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Soukhamthath's ready to make his mark in MMA

March 17, 2012

Andre Soukhamthath, shown throwing a punch during a workout at Tri-Force MMA in Pawtucket, is one of the top bantamweight prospects in New England. He recently signed a promotional contract with Classic Entertainment & Sports.

If Woonsocket’s Andre Soukhamthath was looking to make his first full year as a professional mixed martial arts fighter a truly exceptional one, then he’s off to a brilliant start.
The electrifying bantamweight prospect kicked off the year by picking up his first pro victory on Feb. 3 with a second-round submission of Gilvan Santos before a large gathering of local fight fans at Twin River.
And last weekend, Soukhamthath became only the sixth MMA fighter to sign a promotional contract with Jimmy Burchfield’s Classic Entertainment & Sports, which calls for him to fight four times over the next 18 months.
“I’m really happy to be with CES,” admitted Soukhamthath, who expects to debut with the CES colors in a June fight at Twin River. “After my first fight, (CES president Jimmy Burchfield) thought I would become a good addition to the team, and now I’m happy to be a part of it. Everything’s very good.”
Soukhamthath took some time on Friday morning to talk about a range of topics -- from his job working with local youngsters at the Woonsocket Boys’ & Girls’ Club to his last four fights, his training, and the support he’s received in his move to the professional ranks from his family, coaches, and friends.
The 2007 graduate of Woonsocket High also talked about his victory over Santos that turned out to be one of the highlights of CES’s ‘Extreme Measures’ show at the Twin River Event Center.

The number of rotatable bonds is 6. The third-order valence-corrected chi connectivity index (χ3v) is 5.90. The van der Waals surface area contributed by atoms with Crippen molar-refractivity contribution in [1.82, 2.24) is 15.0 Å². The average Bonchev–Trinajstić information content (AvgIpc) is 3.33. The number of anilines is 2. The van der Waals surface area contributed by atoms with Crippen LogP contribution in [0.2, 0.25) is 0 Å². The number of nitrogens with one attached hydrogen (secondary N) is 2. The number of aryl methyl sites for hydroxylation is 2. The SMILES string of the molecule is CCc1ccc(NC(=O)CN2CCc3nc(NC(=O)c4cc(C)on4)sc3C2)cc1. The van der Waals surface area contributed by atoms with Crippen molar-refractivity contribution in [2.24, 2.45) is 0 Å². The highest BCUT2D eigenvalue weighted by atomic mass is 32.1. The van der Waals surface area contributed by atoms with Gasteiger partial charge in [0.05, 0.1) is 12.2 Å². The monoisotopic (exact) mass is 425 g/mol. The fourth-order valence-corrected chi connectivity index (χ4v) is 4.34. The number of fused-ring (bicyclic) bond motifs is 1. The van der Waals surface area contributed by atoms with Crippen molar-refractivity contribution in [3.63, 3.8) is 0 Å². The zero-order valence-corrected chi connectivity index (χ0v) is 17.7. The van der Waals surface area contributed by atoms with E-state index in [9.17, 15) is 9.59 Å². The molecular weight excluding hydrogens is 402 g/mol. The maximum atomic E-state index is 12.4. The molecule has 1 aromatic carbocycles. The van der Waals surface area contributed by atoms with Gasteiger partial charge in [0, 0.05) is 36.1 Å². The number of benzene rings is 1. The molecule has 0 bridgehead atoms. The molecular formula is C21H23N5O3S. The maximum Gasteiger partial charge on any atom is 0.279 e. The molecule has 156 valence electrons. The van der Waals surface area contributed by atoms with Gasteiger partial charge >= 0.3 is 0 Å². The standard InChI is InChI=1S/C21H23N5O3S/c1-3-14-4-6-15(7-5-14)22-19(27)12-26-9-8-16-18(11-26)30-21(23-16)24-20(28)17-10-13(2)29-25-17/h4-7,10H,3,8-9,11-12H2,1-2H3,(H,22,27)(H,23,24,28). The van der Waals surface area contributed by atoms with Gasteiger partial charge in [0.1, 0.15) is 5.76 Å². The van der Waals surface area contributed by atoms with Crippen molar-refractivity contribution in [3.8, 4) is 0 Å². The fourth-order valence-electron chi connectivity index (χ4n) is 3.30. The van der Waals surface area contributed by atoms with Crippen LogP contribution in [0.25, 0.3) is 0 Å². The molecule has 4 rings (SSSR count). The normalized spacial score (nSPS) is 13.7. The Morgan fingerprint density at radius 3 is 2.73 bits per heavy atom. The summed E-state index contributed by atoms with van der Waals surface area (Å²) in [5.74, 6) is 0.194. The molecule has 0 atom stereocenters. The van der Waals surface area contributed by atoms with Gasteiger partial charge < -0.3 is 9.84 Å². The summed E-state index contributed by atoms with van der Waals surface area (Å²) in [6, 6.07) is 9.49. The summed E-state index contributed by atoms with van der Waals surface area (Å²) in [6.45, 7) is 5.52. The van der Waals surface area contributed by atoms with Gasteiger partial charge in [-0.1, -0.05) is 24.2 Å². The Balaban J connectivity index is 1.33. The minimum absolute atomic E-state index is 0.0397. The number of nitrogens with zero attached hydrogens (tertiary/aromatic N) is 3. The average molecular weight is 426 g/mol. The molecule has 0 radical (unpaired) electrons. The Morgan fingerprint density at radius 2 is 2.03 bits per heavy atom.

Soukhamthath overcame a tough body shot from one of Santos’s kicks and a knee ton the face in the opening round. But after Santos threw another kick to open the second round, Soukhamthath quickly took Santos to the ground, and just 44 seconds into the round, he put him away by slapping a guillotine choke on him.
“It was really fast-paced,” added Soukhamthath. “The guy I fought threw a lot of kicks, he had pretty good hands, and he caught me offguard because he was faster than I expected.
“But I give all the credit to my coaches, Keith and Pete Jeffrey from Tri-Force MMA. They did a great job telling me what to do, and I was glad I got to show some of my wrestling that I’ve been working a lot on at Tri-Force. You don’t usually see me take people down like that.”
Soukhamthath was hungry for a win, especially after losing his pro debut last Sept. 10 at the ‘Cage Titans VI -- United’ show at the Plymouth Memorial Hall in Plymouth, Mass. to Robbie Slade.
In that loss, a three-round majority decision in favor of Slade, most fans felt that Slade, a native of Plymouth, received a ‘hometown call’, especially since Soukhamthath dominated most of the fight.
“There’s no way he won that fight,” said Soukhamthath. “If anything, it was a draw. In the first round, I knocked him down with a jab and I made his eyes roll back, and in the second and third [rounds], I took him down both times, and the only thing he did was reverse me toward the end. There was no point in the fight he took me down. I defended his submissions. I don’t know what the judges saw.”